to Bahurim; a city in the tribe of Benjamin, 2 Samuel 19:16; perhaps the same with Almon, Joshua 21:18; these two words being of the same signification; and the Targum has it hero Almuth; so Alemeth in 1 Chronicles 6:60. It seems to be the same Josephus (c) calls Bachures, and says it was not far from Jerusalem. Bunting (d) says it was something more than a mile towards the northeast, and at this time is a fair castle strongly fortified, standing in a high place, and in the valley near it, at the stone Bohan, Joshua 15:6; see 2 Samuel 17:18,

then said Abner to him, go, return, and he returned; by which it appears that Abner came with her to introduce her to David, without whom he was not to see his face; and he did not choose her husband should go with her any further, and was at his orders obliged to go back, who otherwise would have gladly accompanied her further still, through his great affection for her.

(c) Antiqu. l. 7. c. 9. sect. 7. (d) Travels, p. 144.

And her husband went with her along weeping behind her to Bahurim. Then said Abner unto him, Go, return. And he returned.
16. Bahurim] A village mentioned again only in connexion with David’s flight from Jerusalem as the residence of Shimei (ch. 2 Samuel 16:5), and the place where Jonathan and Ahimaaz hid themselves (ch. 2 Samuel 17:18). It belonged to the tribe of Benjamin, and was on the road from Jerusalem over the Mount of Olives to the Jordan fords. A Jewish tradition in the Targum identifies it with Almon (Joshua 21:18), now Almît, about 4 miles N.E. of Jerusalem, and a mile beyond Anathoth (Anâta). According to this view, which is adopted by Lieut. Conder, it was not on the main road through Bethany, but on a road which leads across the saddle north of the principal summit of the Mount of Olives.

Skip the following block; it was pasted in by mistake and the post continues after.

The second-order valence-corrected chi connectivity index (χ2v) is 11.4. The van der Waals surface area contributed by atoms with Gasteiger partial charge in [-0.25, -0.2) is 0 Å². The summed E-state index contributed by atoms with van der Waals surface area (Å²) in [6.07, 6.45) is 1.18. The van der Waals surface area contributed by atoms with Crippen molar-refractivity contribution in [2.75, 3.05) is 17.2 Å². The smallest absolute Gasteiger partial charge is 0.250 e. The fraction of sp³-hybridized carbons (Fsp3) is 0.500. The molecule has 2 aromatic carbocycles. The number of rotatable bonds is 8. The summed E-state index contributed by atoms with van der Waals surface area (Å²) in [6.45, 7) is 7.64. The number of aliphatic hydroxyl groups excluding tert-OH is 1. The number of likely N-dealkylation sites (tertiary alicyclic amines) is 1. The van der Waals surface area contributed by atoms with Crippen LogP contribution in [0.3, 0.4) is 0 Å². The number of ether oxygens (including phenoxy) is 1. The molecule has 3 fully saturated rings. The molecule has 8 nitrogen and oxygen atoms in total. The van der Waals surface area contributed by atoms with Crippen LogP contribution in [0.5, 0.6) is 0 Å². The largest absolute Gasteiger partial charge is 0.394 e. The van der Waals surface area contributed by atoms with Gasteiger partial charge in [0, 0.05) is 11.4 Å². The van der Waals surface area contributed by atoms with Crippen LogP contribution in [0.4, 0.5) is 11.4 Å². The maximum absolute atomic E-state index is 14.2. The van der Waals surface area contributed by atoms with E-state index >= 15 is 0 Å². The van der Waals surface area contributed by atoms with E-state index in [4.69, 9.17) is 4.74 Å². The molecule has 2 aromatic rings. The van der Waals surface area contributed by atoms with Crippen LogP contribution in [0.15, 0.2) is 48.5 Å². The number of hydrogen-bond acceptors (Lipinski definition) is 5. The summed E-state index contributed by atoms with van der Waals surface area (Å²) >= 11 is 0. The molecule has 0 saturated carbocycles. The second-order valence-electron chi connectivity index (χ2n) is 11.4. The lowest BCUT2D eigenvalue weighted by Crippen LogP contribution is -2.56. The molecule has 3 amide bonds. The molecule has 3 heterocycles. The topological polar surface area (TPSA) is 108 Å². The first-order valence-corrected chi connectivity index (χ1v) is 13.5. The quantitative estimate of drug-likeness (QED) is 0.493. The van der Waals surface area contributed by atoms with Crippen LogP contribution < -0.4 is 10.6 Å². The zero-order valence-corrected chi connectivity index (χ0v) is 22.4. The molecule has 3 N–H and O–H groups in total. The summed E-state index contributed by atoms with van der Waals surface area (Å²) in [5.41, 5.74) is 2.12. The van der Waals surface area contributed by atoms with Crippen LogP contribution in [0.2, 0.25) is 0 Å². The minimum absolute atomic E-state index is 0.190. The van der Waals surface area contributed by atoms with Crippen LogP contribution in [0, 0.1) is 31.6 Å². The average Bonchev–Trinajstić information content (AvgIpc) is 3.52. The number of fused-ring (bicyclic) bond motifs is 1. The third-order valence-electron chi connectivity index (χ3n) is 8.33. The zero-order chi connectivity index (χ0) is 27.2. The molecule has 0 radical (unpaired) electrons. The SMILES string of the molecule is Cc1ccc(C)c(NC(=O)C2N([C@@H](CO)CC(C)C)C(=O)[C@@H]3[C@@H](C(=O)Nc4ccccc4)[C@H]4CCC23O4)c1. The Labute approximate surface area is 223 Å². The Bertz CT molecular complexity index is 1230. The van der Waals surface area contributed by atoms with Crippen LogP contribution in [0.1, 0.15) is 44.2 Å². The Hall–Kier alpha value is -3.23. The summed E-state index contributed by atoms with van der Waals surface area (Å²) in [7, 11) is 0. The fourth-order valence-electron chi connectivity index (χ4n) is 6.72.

Verse 16. - Her husband went with her along weeping behind her. "Along weeping" is a very awkward rendering of the Hebrew phrase, "going and weeping." The Revised Version is far better, "weeping as he went and followed her." Phaltiel had been Michal's husband for eight or nine years, and his sorrow at losing her excites sympathy for them both. They had evidently loved one another, and she was now going to be but one of many wives; and though David may have desired her restoration because he valued her and cherished the remembrance of their youthful affection, yet there was a large admixture of political motive in his conduct. At Gallim she had been Phaltiel's one jewel, and had been loved for her own sake; at Hebron she would have many rivals. But women of royal rank have often to pay the price of sacrificed affections for the ends of statecraft. Near Bahurim, on the road from Jerusalem to Gilgal, in the valley of the Jordan, the convoy approached the borders of Judah, and Abner will not allow the weeping husband to enter David's dominions. Painful as was his fate, he had himself done wrong in marrying another man's wife; and if he was weeping now, we may well believe that David had felt equal anguish when Michal was torn from him and sold to another, - for fathers in those days received instead of giving a dowry upon the marriage of their daughters. Saul in this matter was most to blame, and if he had not committed this wrong, David might never have sought an evil solace in multiplying to himself other wives 2 Samuel 3:16When he went with his wife, weeping behind her, to Bahurim, Abner commanded him to turn back; "and he returned." Bahurim, Shimei's home (2 Samuel 19:17; 1 Kings 2:8), was situated, according to 2 Samuel 16:1, 2 Samuel 16:5, and 2 Samuel 17:18, upon the road from Jerusalem to Gilgal, in the valley of the Jordan, not far from the Mount of Olives, and is supposed by v. Schubert (R. iii. p. 70) to have stood upon the site of the present Abu Dis, though in all probability it is to be sought for farther north (see Rob. Pal. ii. p. 103). Paltiel had therefore followed his wife to the border of the tribe of Judah, or of the kingdom of David.